The insurance sector has been stuck in its ways for many years, somewhat resistant to change and new technologies. But there is a shift as more insurance companies are looking at how technology can help them save money, be more accurate, and serve customers better. A range of innovations such as AI, analytics and big data, IoT, blockchain, automation, self-service, telematics, the cloud, and wearables are all making waves, but in this article, we will hone in on just three.

Big data

The acquisition and processing of vast amounts of data are essential in the process of underwriting, evaluating claims, and assisting customers. A number of companies are now using big data and analytics to help them offer better options to their client while streamlining the process. One example is the insurance company Honeycomb Insurance, which has a team of tech, big data, insurance, and AI experts behind it, providing tech-driven insurance solutions for homeowners. This kind of concept does away with the need for old-style insurers, which take days to come up with quotes. By using big data, vast amounts of information on clients, society, risks, and more can be used to create stronger and more accurate insurance insights.

Whereas previously, it would have to be reviewed manually, now it can be processed far quicker by using various forms of technology. This is a huge leap forward for the insurance sector, and more stakeholders are expected to start using it in the future.


Blockchain technology, particularly smart contracts, can be used in various ways in the insurance sector, according to a Forbes report. These contracts are self-executing, moving on to the next step after satisfying pre-determined and programmed tasks. For example, a smart contract could be used in onboarding a new customer, taking the application form, sending it for assessment, uploading medical history, making payments, and getting final sign-offs.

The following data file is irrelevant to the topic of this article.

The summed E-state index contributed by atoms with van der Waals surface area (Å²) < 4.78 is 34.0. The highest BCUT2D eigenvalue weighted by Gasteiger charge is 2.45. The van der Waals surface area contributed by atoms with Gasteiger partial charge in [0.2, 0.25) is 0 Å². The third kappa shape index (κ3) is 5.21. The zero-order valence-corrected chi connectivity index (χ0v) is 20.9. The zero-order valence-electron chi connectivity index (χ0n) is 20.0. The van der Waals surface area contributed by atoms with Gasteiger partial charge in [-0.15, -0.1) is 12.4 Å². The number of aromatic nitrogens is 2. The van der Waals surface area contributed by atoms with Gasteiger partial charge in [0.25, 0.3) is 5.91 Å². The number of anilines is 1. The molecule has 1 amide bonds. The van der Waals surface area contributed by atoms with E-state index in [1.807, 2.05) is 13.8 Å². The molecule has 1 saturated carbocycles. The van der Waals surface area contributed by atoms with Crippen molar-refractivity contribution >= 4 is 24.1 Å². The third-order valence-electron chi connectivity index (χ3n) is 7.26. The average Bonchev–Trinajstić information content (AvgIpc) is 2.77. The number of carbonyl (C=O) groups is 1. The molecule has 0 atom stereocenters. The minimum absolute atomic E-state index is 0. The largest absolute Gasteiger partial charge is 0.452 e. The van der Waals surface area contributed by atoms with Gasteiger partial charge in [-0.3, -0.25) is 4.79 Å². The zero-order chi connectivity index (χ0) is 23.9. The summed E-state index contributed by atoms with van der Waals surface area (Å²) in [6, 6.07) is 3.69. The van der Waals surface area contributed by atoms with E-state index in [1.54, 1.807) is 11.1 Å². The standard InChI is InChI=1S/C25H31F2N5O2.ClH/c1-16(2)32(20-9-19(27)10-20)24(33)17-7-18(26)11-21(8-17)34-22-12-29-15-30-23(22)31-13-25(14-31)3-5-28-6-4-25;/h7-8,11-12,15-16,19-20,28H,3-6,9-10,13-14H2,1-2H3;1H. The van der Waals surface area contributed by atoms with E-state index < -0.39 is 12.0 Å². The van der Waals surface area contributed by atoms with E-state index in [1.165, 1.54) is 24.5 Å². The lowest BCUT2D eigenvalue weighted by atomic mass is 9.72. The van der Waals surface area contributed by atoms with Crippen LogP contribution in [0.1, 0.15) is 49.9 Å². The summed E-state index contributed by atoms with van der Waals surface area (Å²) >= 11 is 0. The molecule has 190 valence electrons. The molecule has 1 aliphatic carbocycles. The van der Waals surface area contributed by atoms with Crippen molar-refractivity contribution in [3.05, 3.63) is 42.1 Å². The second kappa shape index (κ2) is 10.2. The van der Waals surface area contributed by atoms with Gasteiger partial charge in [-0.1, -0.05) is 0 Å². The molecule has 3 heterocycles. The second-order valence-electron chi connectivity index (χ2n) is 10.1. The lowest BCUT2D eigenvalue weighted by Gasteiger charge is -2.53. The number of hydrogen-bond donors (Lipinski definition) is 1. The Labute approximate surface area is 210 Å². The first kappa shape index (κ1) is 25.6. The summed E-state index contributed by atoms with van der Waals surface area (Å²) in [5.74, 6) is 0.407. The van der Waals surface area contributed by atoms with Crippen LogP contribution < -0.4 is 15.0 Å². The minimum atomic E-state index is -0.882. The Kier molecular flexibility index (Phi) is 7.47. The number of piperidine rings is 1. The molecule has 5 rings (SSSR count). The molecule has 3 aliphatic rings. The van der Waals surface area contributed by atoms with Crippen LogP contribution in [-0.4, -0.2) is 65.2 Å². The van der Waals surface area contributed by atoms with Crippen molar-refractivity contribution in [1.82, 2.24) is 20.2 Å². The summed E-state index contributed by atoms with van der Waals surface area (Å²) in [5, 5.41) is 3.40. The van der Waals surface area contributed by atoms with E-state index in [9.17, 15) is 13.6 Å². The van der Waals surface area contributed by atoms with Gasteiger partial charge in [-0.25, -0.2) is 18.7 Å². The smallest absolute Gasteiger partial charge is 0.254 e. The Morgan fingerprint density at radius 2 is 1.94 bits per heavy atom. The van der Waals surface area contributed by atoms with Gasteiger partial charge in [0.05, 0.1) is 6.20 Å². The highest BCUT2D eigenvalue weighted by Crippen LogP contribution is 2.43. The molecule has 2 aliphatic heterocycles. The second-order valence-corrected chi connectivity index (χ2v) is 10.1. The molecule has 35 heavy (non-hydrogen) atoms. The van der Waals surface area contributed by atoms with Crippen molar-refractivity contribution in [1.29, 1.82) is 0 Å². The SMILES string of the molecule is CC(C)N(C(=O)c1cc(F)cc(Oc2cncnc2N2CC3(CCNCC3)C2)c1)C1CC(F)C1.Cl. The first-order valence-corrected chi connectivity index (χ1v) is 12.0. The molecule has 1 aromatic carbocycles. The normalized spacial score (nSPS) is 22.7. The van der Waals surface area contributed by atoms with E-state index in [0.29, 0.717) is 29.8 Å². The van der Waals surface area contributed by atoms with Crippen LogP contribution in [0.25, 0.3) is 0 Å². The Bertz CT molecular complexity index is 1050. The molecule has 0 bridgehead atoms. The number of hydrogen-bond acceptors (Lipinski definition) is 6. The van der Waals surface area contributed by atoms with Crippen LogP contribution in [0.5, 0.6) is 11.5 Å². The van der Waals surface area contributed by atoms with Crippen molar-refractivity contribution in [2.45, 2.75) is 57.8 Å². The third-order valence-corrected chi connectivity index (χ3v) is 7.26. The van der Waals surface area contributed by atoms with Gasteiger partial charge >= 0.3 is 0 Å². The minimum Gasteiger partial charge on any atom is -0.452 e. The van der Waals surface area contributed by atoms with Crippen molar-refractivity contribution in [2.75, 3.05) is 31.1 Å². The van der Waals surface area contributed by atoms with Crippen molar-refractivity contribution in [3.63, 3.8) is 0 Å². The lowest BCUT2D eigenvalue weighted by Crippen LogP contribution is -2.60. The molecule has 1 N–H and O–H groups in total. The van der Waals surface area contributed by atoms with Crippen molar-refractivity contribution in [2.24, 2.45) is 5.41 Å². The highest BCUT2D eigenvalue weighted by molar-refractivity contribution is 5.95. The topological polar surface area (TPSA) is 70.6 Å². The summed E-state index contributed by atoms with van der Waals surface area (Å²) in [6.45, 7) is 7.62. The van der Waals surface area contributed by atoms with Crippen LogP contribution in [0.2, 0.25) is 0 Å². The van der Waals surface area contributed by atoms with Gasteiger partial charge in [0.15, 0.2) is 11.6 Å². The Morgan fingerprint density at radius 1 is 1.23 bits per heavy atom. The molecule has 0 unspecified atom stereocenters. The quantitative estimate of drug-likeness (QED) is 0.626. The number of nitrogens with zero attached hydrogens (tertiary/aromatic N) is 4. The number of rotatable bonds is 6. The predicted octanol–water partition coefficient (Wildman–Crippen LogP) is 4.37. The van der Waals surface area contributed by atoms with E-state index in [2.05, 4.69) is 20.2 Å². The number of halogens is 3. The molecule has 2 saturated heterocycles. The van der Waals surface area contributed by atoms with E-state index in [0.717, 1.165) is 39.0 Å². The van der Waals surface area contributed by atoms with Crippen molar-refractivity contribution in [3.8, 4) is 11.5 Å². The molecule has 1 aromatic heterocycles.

Similarly, it could also be used when processing claims, including filing a claim, receipt, assessment, compiling other supporting documents, and getting authorization to release funds. Blockchain is immutable, and registered entries cannot be tampered with, deleted, or amended in any way. This can help iron out issues in various insurance processes, making it more efficient and reducing costs.


The Internet of Things (IoT) is a network of connected devices linked to one person or family, for example like Samsung connected living. For example, it could include phones, laptops, intelligent assistants, home security, lighting and heating, smart fridge or appliances, cars, smartwatches, and more. The information these devices have can significantly impact insurance policies, either lowering or increasing the premium.

For example,  daily news from a smartwatch can give real individuation of health. At the same time, data from a car, such as speeding and even location, can let insurers properly assess risk. In short, IT is set to have a massive impact on insurance companies allowing them to tailor more accurate rates, mitigate risks, and work to prevent losses in the first place while providing better service for clients. All in all, it is a no-brainer that it is set to be adopted widely soon.